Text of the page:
A translation of the fourth-century Latin text "Gloria in excelsis Deo," this song is a series of acclamations to God in a pattern that was common in doxologies used in the Greek liturgies of the early Christian church. Stanza I consists of an opening antiphon from Luke 2: 14 and an acclamation to God the Father. Stanzas 2 and 3 are both acclamations to God the Son. Stanza 2 contains echoes from both the Agnus Dei and the Kyrie (257 and 258). A modern ecumenical translation reads as follows:
Glory to God in the highest,
and peace to God's people on earth.
Lord God, heavenly King,
almighty God and Father,
we worship you, we give you thanks,
we praise you for your glory.
Lord Jesus Christ, only Son of the Father,
Lord God, Lamb of God,
you take away the sin of the world:
have mercy on us;
you are seated at the right hand of the Father:
receive our prayer.
For you alone are the Holy One,
you alone are the Lord,
you alone are the Most High,
with the Holy Spirit,
in the glory of God the Father. Amen.
-English Language Consultation, from Praying Together, 1988
In the Greek-speaking church the text of "Gloria in excelsis Deo" (or Gloria, as the Song is commonly known) at first included only the words of Luke 2: 14. The fifth-century "Liturgy of St. James," still used in some parts of the Orthodox Church today, preserves the Gloria in its short form, but the song is also used in various longer forms. One of the earliest long forms is recorded in the Greek Codex Alexandrinus, which dates from the late fifth century. The Gloria presumably entered the Roman church in the fourth century under the influence of Hilary, Bishop of Poitiers, France, and it was translated into Latin. It became a standard part of the Roman Mass from the sixth century onward and became known as the "Greater Doxology" (as compared with the "Lesser Doxology," or Gloria Patri, 635 and 636).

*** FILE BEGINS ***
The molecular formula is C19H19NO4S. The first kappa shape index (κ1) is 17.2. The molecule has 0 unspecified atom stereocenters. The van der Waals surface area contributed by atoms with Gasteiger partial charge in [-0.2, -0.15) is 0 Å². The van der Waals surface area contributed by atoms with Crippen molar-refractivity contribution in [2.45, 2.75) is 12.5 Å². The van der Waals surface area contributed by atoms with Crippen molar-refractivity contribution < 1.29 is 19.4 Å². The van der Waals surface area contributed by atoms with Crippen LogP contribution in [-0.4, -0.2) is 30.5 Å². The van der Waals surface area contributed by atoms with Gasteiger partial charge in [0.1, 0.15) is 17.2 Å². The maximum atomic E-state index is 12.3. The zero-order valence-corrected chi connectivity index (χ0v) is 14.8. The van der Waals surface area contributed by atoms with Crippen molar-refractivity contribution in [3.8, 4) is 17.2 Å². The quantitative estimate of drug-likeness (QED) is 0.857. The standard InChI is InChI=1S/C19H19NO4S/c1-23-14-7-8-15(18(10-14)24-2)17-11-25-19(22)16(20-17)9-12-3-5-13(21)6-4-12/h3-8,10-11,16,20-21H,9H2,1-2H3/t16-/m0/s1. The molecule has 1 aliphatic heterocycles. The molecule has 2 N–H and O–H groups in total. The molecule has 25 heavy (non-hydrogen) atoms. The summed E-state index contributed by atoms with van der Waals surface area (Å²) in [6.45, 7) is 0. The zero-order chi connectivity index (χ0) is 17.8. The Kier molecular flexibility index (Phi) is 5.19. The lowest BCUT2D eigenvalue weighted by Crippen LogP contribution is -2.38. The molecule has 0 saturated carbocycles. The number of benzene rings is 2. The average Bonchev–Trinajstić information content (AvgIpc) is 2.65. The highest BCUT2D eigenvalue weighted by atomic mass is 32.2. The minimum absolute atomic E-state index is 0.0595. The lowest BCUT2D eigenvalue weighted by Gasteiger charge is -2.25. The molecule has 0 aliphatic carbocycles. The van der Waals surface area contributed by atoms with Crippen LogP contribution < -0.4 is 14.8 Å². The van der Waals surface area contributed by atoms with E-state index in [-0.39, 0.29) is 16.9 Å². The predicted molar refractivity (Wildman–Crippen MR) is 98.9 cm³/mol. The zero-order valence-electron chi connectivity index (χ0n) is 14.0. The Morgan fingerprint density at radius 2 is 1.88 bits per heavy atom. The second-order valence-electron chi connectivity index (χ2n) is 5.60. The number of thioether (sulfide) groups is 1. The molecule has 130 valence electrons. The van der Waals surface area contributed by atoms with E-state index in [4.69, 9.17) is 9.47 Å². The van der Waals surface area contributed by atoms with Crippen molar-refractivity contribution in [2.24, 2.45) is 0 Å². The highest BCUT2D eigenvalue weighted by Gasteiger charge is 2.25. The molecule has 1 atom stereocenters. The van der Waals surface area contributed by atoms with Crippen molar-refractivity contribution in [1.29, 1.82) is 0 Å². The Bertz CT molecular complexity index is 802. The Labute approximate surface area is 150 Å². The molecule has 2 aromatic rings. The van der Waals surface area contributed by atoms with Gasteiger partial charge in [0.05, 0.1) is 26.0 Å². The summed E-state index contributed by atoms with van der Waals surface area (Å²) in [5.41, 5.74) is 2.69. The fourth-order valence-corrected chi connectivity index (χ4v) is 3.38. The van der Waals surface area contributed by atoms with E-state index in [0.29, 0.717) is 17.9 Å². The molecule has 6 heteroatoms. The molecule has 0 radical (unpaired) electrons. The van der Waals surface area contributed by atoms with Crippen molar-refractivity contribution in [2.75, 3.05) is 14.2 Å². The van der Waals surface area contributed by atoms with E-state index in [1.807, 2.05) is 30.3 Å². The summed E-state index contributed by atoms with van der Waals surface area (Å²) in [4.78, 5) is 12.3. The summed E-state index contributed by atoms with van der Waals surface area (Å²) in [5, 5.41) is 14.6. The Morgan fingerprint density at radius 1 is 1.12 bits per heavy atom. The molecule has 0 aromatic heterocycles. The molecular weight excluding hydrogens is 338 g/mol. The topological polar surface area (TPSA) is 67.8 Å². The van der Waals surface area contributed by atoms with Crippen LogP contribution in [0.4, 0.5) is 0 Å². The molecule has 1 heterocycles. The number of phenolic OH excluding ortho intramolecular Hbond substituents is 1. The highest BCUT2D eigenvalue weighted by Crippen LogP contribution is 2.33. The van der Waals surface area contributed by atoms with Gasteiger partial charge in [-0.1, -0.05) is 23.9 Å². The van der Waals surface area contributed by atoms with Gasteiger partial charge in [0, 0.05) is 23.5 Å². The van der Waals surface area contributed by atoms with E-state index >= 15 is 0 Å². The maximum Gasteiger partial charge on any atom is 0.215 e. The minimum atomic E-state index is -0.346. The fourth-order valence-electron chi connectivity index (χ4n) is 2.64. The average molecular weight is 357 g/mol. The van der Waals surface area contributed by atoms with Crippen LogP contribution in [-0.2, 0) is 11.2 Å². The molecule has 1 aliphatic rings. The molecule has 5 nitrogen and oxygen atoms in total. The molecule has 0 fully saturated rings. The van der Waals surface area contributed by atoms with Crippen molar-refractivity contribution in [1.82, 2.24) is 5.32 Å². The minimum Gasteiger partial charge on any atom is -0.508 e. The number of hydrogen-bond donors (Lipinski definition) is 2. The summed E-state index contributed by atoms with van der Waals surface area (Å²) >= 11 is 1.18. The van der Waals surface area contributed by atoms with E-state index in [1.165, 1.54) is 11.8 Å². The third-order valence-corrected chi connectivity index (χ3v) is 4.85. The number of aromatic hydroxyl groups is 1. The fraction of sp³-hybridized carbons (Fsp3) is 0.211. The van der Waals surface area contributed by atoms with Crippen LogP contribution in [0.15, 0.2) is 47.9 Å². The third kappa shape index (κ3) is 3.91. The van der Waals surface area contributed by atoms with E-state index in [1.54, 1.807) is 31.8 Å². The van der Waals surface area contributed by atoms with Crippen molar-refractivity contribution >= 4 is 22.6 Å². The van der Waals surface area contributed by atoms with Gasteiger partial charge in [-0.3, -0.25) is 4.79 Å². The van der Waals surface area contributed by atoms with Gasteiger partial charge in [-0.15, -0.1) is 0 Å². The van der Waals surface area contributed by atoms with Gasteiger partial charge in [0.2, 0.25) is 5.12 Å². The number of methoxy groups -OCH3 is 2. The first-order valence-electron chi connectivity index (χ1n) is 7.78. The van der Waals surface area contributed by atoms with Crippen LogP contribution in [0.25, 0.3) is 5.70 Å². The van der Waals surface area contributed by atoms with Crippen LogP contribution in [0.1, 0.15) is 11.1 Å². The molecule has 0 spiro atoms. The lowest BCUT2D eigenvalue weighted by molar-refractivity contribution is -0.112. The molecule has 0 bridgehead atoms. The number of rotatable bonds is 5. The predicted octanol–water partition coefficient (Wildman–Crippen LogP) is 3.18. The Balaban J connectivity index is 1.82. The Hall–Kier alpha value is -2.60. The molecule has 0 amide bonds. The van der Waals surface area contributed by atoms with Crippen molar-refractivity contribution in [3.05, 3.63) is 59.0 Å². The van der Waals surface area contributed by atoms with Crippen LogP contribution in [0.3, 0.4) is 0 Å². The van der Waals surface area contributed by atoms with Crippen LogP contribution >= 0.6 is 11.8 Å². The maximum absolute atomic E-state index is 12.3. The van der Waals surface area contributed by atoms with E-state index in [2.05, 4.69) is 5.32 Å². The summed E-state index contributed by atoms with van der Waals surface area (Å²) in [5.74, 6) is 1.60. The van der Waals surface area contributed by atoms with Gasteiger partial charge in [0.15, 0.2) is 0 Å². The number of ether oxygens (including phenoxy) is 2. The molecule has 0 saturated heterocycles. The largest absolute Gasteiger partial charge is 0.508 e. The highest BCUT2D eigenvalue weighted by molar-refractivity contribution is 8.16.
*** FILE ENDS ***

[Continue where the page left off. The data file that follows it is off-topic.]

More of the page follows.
Very early in the Reformation, Nikolaus Decius (b. Hof, Franconia, Bavaria, c. 1485;d. Germany, after 1546) prepared a rhymed version of the Gloria, published in Low German in Joachim Shiter's Rostock Gesangbuch (1525) and in High German in Valentin Schumann's Geistliche Lieder (1539). Often used in the Lutheran tradition, Decius's text added an acclamation to the Holy Spirit in a fourth stanza, which, though not unwelcome, is not part of the original text as shown above. (The 1959 Psalter Hymnal also includes Decius's four stanzas at 319.)
Bert Polman, Psalter Hymnal Handbook
The best-loved expressions of praise for God’s care-taking work of his children comes from the familiar words of Heidelberg Catechism, Lord’s Day 1, Question and Answer 1: “My only comfort in life and death [is] that I am not my own, but belong—body and soul, in life and in death—to my faithful Savior, Jesus Christ. He has fully paid for all my sins with his precious blood, and has set me free from the tyranny of the devil...Because I belong to him, Christ by his Holy Spirit, assures me of eternal life and makes we wholeheartedly willing and ready from now on to live for him.”
This great truth is explained more completely by Belgic Confession, Article 20. God has given his Son to die for us “…by a most perfect love, and raising him to life for our justification, in order that by him, we might have immortality and eternal life.” And in Article 21, “…He endured all this for the forgiveness of our sins.” For this redemptive work we give praise and adoration.